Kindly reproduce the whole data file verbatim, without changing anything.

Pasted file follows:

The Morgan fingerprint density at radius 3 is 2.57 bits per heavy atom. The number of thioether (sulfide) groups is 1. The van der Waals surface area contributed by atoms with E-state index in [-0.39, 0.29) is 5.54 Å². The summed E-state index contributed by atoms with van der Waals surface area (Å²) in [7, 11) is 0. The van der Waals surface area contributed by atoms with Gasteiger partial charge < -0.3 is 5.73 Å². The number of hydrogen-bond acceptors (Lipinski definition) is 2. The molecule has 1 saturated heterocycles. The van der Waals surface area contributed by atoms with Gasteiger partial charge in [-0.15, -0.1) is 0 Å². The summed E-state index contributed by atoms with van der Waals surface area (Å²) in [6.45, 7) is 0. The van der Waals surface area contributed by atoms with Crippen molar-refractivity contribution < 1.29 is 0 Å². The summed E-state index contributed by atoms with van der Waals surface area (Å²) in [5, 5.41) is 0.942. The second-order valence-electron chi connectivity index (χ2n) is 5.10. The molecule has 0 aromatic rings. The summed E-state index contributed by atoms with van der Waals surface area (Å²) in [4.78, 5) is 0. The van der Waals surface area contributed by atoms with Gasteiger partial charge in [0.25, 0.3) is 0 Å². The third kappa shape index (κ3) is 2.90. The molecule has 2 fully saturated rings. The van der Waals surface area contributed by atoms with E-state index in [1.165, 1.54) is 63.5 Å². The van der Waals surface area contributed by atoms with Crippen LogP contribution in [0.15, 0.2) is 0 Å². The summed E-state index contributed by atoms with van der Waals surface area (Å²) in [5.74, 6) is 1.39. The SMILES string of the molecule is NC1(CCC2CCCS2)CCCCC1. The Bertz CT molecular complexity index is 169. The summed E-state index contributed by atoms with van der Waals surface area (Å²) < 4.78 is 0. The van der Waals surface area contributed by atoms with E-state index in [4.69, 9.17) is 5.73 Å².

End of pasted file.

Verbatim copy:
The Morgan fingerprint density at radius 3 is 2.57 bits per heavy atom. The number of thioether (sulfide) groups is 1. The van der Waals surface area contributed by atoms with E-state index in [-0.39, 0.29) is 5.54 Å². The summed E-state index contributed by atoms with van der Waals surface area (Å²) in [7, 11) is 0. The van der Waals surface area contributed by atoms with Gasteiger partial charge < -0.3 is 5.73 Å². The number of hydrogen-bond acceptors (Lipinski definition) is 2. The molecule has 1 saturated heterocycles. The van der Waals surface area contributed by atoms with Gasteiger partial charge in [-0.15, -0.1) is 0 Å². The summed E-state index contributed by atoms with van der Waals surface area (Å²) in [6.45, 7) is 0. The van der Waals surface area contributed by atoms with Crippen molar-refractivity contribution < 1.29 is 0 Å². The summed E-state index contributed by atoms with van der Waals surface area (Å²) in [5, 5.41) is 0.942. The second-order valence-electron chi connectivity index (χ2n) is 5.10. The molecule has 0 aromatic rings. The summed E-state index contributed by atoms with van der Waals surface area (Å²) in [4.78, 5) is 0. The van der Waals surface area contributed by atoms with Gasteiger partial charge in [0.25, 0.3) is 0 Å². The third kappa shape index (κ3) is 2.90. The molecule has 2 fully saturated rings. The van der Waals surface area contributed by atoms with E-state index in [1.165, 1.54) is 63.5 Å². The van der Waals surface area contributed by atoms with Crippen LogP contribution in [0.15, 0.2) is 0 Å². The summed E-state index contributed by atoms with van der Waals surface area (Å²) in [5.74, 6) is 1.39. The SMILES string of the molecule is NC1(CCC2CCCS2)CCCCC1. The Bertz CT molecular complexity index is 169. The summed E-state index contributed by atoms with van der Waals surface area (Å²) < 4.78 is 0. The van der Waals surface area contributed by atoms with E-state index in [4.69, 9.17) is 5.73 Å².